The mindsteps... appear to have certain things in common - a new and unfolding human perspective, related inventions in the area of memes and communications, and a long formulative waiting period before the next mindstep comes along. None of the mindsteps can be said to have been truly anticipated, and most were resisted at the early stages. In looking to the future we may equally be caught unawares. We may have to grapple with the presently inconceivable, with mind-stretching discoveries and concepts.

Mass use of inventions: Years until use by a quarter of US population

Since the late 1970s, others like Alvin Toffler (author of Future Shock), Daniel Bell and John Naisbitt have approached theories of postindustrial societies. They argue the industrial era is coming to an end, and services and information are supplanting industry and goods. Some more extreme visions of the postindustrial society, especially in fiction, envision the elimination of economic scarcity.

Many sociologists and anthropologists have created social theories dealing with social and cultural evolution. Some, like Lewis H. Morgan, Leslie White, and Gerhard Lenski, declare technological progress to be the primary factor driving the development of human civilization.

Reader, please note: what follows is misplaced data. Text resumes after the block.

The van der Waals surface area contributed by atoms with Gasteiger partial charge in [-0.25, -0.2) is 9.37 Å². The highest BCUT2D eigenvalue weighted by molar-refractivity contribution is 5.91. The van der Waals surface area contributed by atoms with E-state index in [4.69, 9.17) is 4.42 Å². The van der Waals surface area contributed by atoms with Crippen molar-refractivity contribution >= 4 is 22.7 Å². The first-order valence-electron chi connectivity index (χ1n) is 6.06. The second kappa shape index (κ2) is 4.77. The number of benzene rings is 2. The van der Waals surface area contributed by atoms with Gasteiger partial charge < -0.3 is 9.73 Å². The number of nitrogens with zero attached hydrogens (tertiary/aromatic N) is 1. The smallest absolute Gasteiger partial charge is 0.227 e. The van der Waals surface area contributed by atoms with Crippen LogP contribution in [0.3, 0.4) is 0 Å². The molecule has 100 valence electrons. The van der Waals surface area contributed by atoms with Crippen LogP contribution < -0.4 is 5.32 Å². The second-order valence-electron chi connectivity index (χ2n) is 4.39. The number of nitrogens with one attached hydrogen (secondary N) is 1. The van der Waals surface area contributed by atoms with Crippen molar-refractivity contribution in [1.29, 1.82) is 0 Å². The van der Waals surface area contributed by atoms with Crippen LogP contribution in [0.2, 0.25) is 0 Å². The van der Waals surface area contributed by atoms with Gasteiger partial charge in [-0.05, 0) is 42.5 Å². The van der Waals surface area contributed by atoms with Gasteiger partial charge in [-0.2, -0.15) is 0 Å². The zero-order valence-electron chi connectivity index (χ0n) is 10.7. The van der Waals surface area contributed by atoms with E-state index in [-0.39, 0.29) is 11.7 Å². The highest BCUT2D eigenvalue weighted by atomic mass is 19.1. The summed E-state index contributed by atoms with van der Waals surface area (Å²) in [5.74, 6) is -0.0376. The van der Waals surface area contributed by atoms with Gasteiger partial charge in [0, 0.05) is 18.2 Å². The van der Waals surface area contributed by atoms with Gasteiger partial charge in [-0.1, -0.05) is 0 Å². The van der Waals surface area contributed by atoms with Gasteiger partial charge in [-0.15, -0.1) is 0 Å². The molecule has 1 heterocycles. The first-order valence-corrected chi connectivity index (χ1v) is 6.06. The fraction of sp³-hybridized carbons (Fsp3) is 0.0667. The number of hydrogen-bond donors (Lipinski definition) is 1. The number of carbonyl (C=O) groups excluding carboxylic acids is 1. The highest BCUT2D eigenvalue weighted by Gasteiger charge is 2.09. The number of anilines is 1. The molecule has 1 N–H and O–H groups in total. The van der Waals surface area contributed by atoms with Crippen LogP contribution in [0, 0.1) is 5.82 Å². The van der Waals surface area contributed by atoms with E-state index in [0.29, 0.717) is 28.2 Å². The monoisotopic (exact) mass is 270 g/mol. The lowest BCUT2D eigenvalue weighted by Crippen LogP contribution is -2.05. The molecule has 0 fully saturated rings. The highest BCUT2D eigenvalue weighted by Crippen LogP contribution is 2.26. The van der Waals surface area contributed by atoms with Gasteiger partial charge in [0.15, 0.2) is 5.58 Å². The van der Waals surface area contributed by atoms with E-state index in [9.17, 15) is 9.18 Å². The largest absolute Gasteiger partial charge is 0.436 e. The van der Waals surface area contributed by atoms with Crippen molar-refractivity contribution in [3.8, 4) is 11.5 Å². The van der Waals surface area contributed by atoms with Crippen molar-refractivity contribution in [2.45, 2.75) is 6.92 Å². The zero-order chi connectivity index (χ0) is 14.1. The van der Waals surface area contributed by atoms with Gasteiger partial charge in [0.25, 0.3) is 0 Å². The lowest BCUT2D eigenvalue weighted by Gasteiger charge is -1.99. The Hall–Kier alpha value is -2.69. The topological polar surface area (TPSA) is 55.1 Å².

Morgan's concept of three major stages of social evolution (savagery, barbarism, and civilization) can be divided by technological milestones, like fire, the bow, and pottery in the savage era, domestication of animals, agriculture, and metalworking in the barbarian era and the alphabet and writing in the civilization era.

Instead of specific inventions, White decided that the measure by which to judge the evolution of culture was energy. For White, "the primary function of culture" is to "harness and control energy." White distinguishes five stages of human development: In the first, people use energy of their own muscles. In the second, they use energy of domesticated animals. In the third, they use the energy of plants. In the fourth, they learn to use the energy of natural resources: coal, oil, gas. In the fifth, they harness nuclear energy.